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Anita’s story begins in May 2019 when she first noticed a bruise-like blemish on her left breast. As a self-proclaimed clumsy person, she chalked it up to a simple injury that she maybe hadn’t noticed earlier. But after about a week of it getting darker instead of lighter, she knew it was necessary to get it checked out, so it was off to the gynaecologist.
The gynaecologist told Anita she didn’t feel any lumps but wanted to send her for a mammogram to ensure everything was in order. As she was only 36 years old, the clinic was hesitant to perform a mammogram. She was sent home on the Friday and was told to return on the Monday morning. On Monday morning, a mammogram was performed where they discovered Anita’s lymph nodes were enlarged so they did an ultrasound. This was concerning to Anita as she only expected the mammogram. Then came the initial verdict – they were 99% sure she had breast cancer from the mammogram and ultrasound alone but wanted to do a biopsy as soon as possible to confirm. And sure enough, a few days later the suspicion was confirmed: Anita had inflammatory breast cancer.
Although Anita has a strong familial history with cancer, it was still a huge shock. She has seen her aunt battle breast cancer and saw two grandparents taken by different forms of cancer. Unfortunately, her grandmother passed away only hours before her wedding, so she was already familiar with the toll that cancer can take on a family.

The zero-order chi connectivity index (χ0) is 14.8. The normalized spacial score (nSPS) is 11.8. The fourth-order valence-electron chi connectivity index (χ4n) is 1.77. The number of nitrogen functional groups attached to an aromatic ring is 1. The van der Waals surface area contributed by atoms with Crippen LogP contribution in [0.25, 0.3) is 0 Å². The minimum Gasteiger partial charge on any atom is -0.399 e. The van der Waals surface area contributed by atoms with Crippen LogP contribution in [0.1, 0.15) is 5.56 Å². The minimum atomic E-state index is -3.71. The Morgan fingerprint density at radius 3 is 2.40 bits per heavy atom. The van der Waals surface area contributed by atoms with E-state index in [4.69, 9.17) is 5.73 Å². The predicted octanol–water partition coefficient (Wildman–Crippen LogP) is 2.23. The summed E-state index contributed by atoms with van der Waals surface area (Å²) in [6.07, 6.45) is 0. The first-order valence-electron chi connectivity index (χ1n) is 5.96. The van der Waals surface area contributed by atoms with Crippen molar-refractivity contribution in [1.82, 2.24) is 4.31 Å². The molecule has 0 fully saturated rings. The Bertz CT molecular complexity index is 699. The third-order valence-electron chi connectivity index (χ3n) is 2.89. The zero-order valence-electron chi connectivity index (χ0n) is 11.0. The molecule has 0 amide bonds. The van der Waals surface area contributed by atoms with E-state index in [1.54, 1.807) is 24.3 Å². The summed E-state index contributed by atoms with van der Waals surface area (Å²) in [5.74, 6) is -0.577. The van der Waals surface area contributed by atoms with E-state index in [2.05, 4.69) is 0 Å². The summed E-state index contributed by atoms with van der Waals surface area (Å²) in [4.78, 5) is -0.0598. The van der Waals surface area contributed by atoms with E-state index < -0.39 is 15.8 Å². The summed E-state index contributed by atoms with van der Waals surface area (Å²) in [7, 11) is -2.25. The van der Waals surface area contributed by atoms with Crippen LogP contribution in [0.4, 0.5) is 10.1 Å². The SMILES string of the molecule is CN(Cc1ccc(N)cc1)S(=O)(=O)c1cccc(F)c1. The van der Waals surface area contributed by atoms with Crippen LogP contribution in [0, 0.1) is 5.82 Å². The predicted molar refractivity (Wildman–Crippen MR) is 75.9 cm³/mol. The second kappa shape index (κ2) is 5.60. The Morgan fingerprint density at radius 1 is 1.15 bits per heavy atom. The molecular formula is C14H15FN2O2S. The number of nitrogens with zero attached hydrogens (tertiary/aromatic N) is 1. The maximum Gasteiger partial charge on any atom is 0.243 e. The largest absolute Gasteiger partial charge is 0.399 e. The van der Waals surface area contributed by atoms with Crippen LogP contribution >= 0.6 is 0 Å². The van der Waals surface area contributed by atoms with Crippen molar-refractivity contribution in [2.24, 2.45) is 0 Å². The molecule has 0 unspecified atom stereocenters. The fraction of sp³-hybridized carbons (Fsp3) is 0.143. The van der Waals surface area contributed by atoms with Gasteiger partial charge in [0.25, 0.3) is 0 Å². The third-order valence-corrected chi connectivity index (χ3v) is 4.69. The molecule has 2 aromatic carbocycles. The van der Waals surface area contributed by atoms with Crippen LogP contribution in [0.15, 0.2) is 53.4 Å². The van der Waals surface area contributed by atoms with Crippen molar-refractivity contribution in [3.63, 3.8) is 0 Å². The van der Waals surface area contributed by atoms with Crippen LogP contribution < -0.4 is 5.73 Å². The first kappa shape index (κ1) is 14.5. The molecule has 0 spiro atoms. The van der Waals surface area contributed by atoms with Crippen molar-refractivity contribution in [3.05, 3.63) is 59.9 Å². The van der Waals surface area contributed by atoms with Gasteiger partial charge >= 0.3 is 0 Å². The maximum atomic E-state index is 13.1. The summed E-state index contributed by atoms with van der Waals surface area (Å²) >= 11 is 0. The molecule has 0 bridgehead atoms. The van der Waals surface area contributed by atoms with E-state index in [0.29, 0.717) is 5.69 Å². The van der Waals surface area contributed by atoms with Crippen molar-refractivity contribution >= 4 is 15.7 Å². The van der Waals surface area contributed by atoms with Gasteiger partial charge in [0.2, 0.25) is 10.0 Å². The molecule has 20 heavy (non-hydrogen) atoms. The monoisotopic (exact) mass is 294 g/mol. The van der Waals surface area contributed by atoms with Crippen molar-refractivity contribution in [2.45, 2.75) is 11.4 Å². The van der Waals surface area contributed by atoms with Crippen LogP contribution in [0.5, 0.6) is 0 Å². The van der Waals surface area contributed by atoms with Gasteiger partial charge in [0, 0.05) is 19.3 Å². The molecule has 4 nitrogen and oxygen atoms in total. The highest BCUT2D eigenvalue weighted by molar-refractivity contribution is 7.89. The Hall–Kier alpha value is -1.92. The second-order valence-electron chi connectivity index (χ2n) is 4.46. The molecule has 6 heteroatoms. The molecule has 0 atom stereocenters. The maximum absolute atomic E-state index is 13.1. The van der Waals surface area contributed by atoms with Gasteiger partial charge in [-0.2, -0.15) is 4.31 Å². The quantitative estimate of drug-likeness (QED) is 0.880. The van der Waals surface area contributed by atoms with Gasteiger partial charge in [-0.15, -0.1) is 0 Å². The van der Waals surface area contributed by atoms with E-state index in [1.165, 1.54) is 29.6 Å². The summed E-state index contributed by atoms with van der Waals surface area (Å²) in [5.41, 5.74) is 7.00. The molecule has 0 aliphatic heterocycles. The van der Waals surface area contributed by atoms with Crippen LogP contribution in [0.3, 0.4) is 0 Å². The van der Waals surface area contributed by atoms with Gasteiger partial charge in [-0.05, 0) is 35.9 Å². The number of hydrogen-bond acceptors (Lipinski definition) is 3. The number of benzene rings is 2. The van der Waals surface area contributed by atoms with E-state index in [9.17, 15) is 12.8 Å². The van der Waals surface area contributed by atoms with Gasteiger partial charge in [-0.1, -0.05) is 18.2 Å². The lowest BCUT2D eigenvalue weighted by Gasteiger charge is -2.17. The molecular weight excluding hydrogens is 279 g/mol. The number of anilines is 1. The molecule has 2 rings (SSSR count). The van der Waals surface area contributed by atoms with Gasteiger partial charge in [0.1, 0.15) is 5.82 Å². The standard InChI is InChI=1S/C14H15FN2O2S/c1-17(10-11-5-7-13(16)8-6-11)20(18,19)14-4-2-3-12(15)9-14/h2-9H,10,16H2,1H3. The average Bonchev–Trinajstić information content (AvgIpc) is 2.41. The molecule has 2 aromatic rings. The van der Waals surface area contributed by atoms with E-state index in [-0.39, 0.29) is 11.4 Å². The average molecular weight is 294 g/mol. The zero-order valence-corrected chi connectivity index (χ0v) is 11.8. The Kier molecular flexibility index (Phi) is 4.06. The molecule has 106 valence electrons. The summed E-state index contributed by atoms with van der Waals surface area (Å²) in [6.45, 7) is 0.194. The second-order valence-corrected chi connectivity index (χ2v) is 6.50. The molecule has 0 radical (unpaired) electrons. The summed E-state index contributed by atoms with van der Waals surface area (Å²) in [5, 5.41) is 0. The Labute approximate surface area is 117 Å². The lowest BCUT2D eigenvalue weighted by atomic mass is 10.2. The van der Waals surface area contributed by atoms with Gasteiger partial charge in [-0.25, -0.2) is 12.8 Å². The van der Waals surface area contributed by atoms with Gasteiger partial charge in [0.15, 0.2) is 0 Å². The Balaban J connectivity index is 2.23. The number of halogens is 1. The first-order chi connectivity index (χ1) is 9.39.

When it came to surgery, prior to any chemotherapy or radiation treatment, Anita and her surgeon discussed having a double or single mastectomy. Despite the indication that the cancer was only on one side, Anita opted for a double. Her surgeon informed her that she would have the Magseed® implanted to assist the surgery.
Before having the Magseed® placed – the Magseed® is a grain of rice-sized marker that is placed within a lesion prior to surgery – Anita was a bit anxious. She had had some uncomfortable experiences earlier when biopsies were performed. Fortunately, she was pleasantly surprised to find out that the procedure would just take a few minutes and was not painful at all. The marker stayed there for a few days until the surgery.